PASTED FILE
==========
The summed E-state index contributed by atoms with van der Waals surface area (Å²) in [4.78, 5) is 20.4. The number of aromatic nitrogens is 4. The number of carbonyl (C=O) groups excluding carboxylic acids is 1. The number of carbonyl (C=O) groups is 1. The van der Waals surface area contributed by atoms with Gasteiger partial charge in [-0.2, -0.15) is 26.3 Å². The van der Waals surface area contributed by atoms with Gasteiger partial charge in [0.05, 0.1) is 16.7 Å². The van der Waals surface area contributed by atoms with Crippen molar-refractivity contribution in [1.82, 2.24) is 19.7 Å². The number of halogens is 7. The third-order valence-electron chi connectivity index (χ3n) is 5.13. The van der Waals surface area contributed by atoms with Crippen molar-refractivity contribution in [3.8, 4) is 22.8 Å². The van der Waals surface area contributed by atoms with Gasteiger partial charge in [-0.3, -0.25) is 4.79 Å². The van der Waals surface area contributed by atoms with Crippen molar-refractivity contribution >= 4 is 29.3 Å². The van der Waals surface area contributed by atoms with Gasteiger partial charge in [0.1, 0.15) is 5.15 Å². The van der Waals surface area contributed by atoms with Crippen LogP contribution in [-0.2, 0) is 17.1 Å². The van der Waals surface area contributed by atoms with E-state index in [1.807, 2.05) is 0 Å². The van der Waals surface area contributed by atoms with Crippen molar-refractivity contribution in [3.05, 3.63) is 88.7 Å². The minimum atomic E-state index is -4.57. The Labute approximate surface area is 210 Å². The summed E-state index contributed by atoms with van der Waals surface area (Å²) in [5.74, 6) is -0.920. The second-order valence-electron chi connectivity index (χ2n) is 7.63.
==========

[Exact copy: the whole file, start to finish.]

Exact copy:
The summed E-state index contributed by atoms with van der Waals surface area (Å²) in [4.78, 5) is 20.4. The number of aromatic nitrogens is 4. The number of carbonyl (C=O) groups excluding carboxylic acids is 1. The number of carbonyl (C=O) groups is 1. The van der Waals surface area contributed by atoms with Gasteiger partial charge in [-0.2, -0.15) is 26.3 Å². The van der Waals surface area contributed by atoms with Gasteiger partial charge in [0.05, 0.1) is 16.7 Å². The van der Waals surface area contributed by atoms with Crippen molar-refractivity contribution in [1.82, 2.24) is 19.7 Å². The number of halogens is 7. The third-order valence-electron chi connectivity index (χ3n) is 5.13. The van der Waals surface area contributed by atoms with Crippen molar-refractivity contribution in [3.8, 4) is 22.8 Å². The van der Waals surface area contributed by atoms with Gasteiger partial charge in [-0.3, -0.25) is 4.79 Å². The van der Waals surface area contributed by atoms with Crippen molar-refractivity contribution >= 4 is 29.3 Å². The van der Waals surface area contributed by atoms with Gasteiger partial charge in [0.1, 0.15) is 5.15 Å². The van der Waals surface area contributed by atoms with Crippen LogP contribution in [-0.2, 0) is 17.1 Å². The van der Waals surface area contributed by atoms with E-state index in [1.807, 2.05) is 0 Å². The van der Waals surface area contributed by atoms with Crippen molar-refractivity contribution in [3.05, 3.63) is 88.7 Å². The minimum atomic E-state index is -4.57. The Labute approximate surface area is 210 Å². The summed E-state index contributed by atoms with van der Waals surface area (Å²) in [5.74, 6) is -0.920. The second-order valence-electron chi connectivity index (χ2n) is 7.63.